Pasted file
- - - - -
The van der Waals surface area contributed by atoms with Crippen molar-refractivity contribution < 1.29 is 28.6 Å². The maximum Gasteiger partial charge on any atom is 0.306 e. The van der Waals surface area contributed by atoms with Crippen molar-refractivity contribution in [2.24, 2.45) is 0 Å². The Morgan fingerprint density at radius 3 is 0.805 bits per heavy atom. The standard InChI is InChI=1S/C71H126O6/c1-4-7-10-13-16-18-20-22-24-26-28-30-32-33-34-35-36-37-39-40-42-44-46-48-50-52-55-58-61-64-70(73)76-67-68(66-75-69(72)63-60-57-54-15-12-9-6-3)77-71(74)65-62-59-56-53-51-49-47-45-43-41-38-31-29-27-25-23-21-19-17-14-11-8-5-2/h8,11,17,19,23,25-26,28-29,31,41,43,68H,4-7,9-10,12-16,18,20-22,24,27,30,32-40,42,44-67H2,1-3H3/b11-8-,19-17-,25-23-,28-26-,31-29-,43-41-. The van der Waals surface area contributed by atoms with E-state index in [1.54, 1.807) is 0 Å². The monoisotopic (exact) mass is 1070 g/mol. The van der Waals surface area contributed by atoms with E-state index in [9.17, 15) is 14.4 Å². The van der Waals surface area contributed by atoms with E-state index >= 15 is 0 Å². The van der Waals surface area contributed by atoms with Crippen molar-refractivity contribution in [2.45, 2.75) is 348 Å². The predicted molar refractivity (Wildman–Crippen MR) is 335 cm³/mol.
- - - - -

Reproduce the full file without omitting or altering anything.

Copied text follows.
The van der Waals surface area contributed by atoms with Crippen molar-refractivity contribution < 1.29 is 28.6 Å². The maximum Gasteiger partial charge on any atom is 0.306 e. The van der Waals surface area contributed by atoms with Crippen molar-refractivity contribution in [2.24, 2.45) is 0 Å². The Morgan fingerprint density at radius 3 is 0.805 bits per heavy atom. The standard InChI is InChI=1S/C71H126O6/c1-4-7-10-13-16-18-20-22-24-26-28-30-32-33-34-35-36-37-39-40-42-44-46-48-50-52-55-58-61-64-70(73)76-67-68(66-75-69(72)63-60-57-54-15-12-9-6-3)77-71(74)65-62-59-56-53-51-49-47-45-43-41-38-31-29-27-25-23-21-19-17-14-11-8-5-2/h8,11,17,19,23,25-26,28-29,31,41,43,68H,4-7,9-10,12-16,18,20-22,24,27,30,32-40,42,44-67H2,1-3H3/b11-8-,19-17-,25-23-,28-26-,31-29-,43-41-. The van der Waals surface area contributed by atoms with E-state index in [1.54, 1.807) is 0 Å². The monoisotopic (exact) mass is 1070 g/mol. The van der Waals surface area contributed by atoms with E-state index in [9.17, 15) is 14.4 Å². The van der Waals surface area contributed by atoms with E-state index >= 15 is 0 Å². The van der Waals surface area contributed by atoms with Crippen molar-refractivity contribution in [2.45, 2.75) is 348 Å². The predicted molar refractivity (Wildman–Crippen MR) is 335 cm³/mol.